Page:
Villa: You know — well, listen, the grass is always greener, I think. Being an artist in San Francisco, we all wanted or aspired to — I mean, I was reading those Evergreen books, and I was listening to all those records, and I dreamed about me walking in New York, the same streets that you were walking on, incidentally, probably right around the same time.
In your book, The Sweet Singer of Modernism, there were two figures that were present in your life, and I don’t want it to go unsaid that — that we did not cover these people and your relationship to them. I want to ask about Alex Katz and Fairfield Porter. Maybe you can, before we read into the book, maybe you can talk about these two giants, I think, in your life. Am I correct in assuming that?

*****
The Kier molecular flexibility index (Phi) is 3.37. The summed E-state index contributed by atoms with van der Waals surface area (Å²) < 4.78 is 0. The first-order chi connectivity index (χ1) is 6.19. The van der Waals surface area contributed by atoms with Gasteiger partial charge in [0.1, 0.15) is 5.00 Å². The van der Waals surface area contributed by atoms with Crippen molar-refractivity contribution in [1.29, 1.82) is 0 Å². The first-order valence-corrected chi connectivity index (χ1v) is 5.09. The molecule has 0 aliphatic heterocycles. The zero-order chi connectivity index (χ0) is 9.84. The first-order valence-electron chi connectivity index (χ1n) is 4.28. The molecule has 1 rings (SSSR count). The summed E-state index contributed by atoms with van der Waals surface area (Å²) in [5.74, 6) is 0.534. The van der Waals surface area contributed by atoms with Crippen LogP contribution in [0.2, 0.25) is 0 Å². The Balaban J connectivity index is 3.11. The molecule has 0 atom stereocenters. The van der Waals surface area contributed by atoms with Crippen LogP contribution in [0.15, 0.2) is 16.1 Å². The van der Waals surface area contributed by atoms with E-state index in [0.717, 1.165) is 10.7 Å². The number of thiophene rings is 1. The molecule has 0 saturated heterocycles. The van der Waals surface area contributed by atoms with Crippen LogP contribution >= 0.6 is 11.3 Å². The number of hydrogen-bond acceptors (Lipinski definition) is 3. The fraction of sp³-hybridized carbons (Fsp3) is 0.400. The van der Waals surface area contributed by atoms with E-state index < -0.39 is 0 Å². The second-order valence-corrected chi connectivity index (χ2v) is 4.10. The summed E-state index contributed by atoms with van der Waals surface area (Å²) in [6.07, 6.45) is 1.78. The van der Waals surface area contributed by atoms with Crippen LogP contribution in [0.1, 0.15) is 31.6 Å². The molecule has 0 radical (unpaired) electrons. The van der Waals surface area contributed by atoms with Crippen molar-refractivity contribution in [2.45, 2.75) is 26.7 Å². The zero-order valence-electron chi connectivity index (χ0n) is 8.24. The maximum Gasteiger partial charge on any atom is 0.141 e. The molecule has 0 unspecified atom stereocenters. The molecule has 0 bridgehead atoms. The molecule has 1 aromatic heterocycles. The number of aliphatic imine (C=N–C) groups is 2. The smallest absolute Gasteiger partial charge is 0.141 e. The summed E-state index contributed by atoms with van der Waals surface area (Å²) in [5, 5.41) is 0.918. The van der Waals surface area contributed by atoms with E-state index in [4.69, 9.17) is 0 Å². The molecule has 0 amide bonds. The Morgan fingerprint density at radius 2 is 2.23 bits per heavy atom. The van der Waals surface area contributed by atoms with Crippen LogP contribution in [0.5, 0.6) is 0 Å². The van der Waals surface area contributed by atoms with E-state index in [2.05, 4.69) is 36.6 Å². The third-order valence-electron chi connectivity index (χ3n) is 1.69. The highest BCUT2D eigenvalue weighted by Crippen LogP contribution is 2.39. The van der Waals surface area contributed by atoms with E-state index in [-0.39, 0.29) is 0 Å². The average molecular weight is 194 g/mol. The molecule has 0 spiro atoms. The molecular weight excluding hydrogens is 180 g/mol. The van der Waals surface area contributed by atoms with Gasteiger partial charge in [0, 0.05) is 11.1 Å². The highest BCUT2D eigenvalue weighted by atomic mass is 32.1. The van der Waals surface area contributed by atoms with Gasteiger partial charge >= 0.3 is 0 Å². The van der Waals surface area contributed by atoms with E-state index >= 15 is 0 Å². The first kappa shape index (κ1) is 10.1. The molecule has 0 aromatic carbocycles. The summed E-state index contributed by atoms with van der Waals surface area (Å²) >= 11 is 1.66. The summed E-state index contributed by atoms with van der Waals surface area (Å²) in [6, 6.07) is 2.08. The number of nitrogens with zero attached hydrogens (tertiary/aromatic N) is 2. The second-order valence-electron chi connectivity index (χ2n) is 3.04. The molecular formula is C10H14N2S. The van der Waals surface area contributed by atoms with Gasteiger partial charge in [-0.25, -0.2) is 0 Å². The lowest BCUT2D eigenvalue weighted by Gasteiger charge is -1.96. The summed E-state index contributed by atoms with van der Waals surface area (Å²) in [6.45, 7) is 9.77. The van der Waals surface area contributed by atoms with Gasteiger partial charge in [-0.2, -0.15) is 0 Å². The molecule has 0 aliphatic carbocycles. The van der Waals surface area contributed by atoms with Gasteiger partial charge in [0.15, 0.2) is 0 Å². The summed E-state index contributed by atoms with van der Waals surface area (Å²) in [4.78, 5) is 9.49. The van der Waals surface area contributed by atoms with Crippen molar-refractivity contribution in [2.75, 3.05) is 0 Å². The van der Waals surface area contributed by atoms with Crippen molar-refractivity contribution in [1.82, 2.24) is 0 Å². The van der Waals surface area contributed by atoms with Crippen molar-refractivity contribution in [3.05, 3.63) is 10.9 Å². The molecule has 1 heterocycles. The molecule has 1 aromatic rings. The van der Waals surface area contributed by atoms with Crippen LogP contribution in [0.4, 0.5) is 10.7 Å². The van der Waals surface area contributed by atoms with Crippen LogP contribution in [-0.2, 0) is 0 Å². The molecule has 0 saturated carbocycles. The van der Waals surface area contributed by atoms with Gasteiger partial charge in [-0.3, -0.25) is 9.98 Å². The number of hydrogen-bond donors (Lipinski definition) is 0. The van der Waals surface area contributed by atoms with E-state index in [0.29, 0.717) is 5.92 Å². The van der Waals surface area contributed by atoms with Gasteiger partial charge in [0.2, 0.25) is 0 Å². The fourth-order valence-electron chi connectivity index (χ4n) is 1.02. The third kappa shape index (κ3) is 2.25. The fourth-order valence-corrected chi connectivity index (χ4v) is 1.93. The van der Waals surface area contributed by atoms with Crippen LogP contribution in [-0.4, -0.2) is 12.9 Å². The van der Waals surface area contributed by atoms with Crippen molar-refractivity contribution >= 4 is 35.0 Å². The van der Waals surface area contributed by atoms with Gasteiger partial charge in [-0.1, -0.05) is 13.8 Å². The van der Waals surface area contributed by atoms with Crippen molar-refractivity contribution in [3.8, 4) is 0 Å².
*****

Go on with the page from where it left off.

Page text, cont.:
Berkson: Well, Porter — I admire Porter’s criticism very much. And his painting. But I didn’t know him particularly well. In fact, we sort of had, you know, sharp or rough edges between us. He was hard to get to know. He could be very quiet. He could be very abrupt. It seemed like we were always saying the wrong thing to each other. I mean, at one point, I think it was 1961 or 1962, there were these amazing poems of John Ashbery’s coming out, which were influencing all the younger poets, I think, and some of Ashbery’s peers, too. It was a sort of pulverized language, you know, syntax blown to the wind […], these scatterings of words across the page, and they were certainly rocking me. I said something to Fairfield Porter about them, admiring them, at a party, and he said, “Oh, I don’t like John’s new poems very much.” What’s the matter with this guy? [Laughs.] And it wasn’t until, well, I did like his painting from the get-go, but I couldn’t get next to him somehow, or he to me. It wasn’t until after he was gone that I realized how close he was with other friends of mine, and also when Rackstraw Downes collected the criticism, that’s a kind of a bible for me, his criticism, partly because of the way he gives me a certain permission. I’m not a writer who can develop an argument. I work perception to perception. And he does that too, so that sentence by sentence, the sentences don’t necessarily follow one another. They follow one another according to a kind of rhythm and according to some sort of cut-and-paste thing. It used to drive Tom Hess crazy, I learned later on, but he let him go because they were good sentences. Tom was very respectful of what he called “the real writers.” He would edit the art historians who couldn’t write worth beans, which was the way it was then, and probably still is largely now. But he would let the poets and the artists like Elaine de Kooning and Porter, who could write, […] he would let them alone. He would pretty much not edit them unless it just absolutely had to be edited. So, that’s the Porter story, and Alex is a different matter because this is somebody who, you know, he’s older than me but he’s not so much older, he’s not as old as Philip Guston and de Kooning and other people that I knew but were a bit more avuncular. Alex is sort of — even though he’s probably ten or twelve years older than me, he’s probably more of an older brother. And that’s the way he was with me, and he was very much a teacher. He didn’t mean to be, but I would listen, I still do listen to what he says. I love his attitude, which is, you know, he loves to just make quick, bold, opinionated statements, and see if you’re ready to take it or not. So, his opinions are almost always interesting to me, though he’s about fifty-fifty probably in terms of being right, but who cares?